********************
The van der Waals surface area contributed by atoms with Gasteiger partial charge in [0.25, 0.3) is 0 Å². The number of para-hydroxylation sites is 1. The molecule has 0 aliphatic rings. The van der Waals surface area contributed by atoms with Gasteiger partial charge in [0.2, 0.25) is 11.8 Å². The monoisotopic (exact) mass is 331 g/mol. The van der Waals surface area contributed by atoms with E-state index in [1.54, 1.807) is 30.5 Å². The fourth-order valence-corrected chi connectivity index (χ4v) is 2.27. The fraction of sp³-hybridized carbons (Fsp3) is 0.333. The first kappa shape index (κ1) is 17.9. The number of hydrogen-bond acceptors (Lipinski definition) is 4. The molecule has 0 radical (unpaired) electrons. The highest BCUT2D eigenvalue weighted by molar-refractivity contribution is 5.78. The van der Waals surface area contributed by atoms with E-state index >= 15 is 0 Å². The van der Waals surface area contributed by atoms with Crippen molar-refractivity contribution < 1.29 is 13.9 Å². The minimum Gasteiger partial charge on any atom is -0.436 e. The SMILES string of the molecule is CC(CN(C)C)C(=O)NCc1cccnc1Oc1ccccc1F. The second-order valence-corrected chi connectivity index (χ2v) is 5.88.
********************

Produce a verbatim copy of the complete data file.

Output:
The van der Waals surface area contributed by atoms with Gasteiger partial charge in [0.25, 0.3) is 0 Å². The number of para-hydroxylation sites is 1. The molecule has 0 aliphatic rings. The van der Waals surface area contributed by atoms with Gasteiger partial charge in [0.2, 0.25) is 11.8 Å². The monoisotopic (exact) mass is 331 g/mol. The van der Waals surface area contributed by atoms with E-state index in [1.54, 1.807) is 30.5 Å². The fourth-order valence-corrected chi connectivity index (χ4v) is 2.27. The fraction of sp³-hybridized carbons (Fsp3) is 0.333. The first kappa shape index (κ1) is 17.9. The number of hydrogen-bond acceptors (Lipinski definition) is 4. The molecule has 0 radical (unpaired) electrons. The highest BCUT2D eigenvalue weighted by molar-refractivity contribution is 5.78. The van der Waals surface area contributed by atoms with E-state index >= 15 is 0 Å². The van der Waals surface area contributed by atoms with Crippen molar-refractivity contribution < 1.29 is 13.9 Å². The minimum Gasteiger partial charge on any atom is -0.436 e. The SMILES string of the molecule is CC(CN(C)C)C(=O)NCc1cccnc1Oc1ccccc1F. The second-order valence-corrected chi connectivity index (χ2v) is 5.88.